A Truro teenager who spent 12 weeks working on a project fighting poverty in Ghana, is now calling on other young people to take the plunge and consider volunteering overseas.

Mollie Austin, 19, travelled to Ghana in February with international development organisation VSO, as part of the UK government funded International Citizen Service (ICS) programme, where she worked alongside young volunteers from Ghana and the UK.

Mollie said: "One of the main problems in Kwasu, Ghana was the low literacy rate among the schools. This hinders future employment opportunities for much of the youth resulting in many of them just staying in the village and having low income jobs such as farming.

"Part of our project was carrying out reading clubs in the three schools in the community, which seemed to benefit the students and allowed them to have fun within the classroom as well which was lovely to see."

She lived with a local host family so that she was fully immersed into the community and could gain a better understanding of the challenges people there face.

ICS volunteers, aged 18-25, work on long-term projects that seek to end poverty in some of the poorest countries in the world. The scheme offers young people the chance to gain valuable new skills while working on projects that make a genuine difference to the people and communities they are supporting. Those aged 23-35 can apply to be ICS team leaders.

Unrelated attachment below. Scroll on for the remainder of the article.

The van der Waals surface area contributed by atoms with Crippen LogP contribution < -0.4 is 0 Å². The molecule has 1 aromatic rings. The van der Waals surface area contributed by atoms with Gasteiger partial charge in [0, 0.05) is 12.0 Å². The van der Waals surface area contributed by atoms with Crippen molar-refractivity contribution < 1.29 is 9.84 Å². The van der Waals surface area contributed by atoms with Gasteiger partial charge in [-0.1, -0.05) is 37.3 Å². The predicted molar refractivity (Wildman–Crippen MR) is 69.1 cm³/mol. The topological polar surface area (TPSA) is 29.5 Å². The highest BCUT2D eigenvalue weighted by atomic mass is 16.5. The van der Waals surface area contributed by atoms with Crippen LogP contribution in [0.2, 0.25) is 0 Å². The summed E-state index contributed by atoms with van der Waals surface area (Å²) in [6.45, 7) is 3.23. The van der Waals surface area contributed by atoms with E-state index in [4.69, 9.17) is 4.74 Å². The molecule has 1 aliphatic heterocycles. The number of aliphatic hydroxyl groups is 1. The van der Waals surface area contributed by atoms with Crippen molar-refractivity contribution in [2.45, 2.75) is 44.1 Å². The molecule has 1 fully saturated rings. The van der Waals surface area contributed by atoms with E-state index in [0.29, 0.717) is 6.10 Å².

She added: "I had an incredible time in Ghana, it was an experience I will never forget. I have returned as a much more appreciative and open minded individual.

"I have decided to carry out multiple actions now that I am back in order to raise more awareness on the issues I witnessed, such as extreme poverty. I have several ideas in mind such as a food bank collection or holding a talk on the importance of volunteering in hope to encourage and inspire other individuals to get involved in the solutions!

Upon their return to the UK, all ICS volunteers undertake an ‘Action At Home’ project, ensuring that their new skills also benefit their local communities. More than 15,000 young people from the UK have participated on the programme since 2011.

ICS is funded by UK aid, so young people don’t need cash, qualifications or work experience to take part, just the desire to make a difference to the lives of some of the world’s poorest communities. Before she left for Ghana, Mollie raised £820 for VSO, which will ensure that communities in developing countries can continue to benefit from the work of volunteers.

Felicity Morgan, Director of ICS at VSO, said: “It’s really inspiring to hear about the fantastic work Mollie did on placement. We’re incredibly proud that UK aid is supporting young Brits to bring about positive change in some of the world’s poorest communities. As an organisation working on the frontline against poverty, VSO sees how people across Britain play an important role in delivering UK aid.

"From the NHS and Army helping end the Ebola crisis, to the millions who generously donate, and the contribution we all make through taxes, together we are all making the world a fairer, safer place.”

To find out more about ICS or to apply, visit www.volunteerics.org.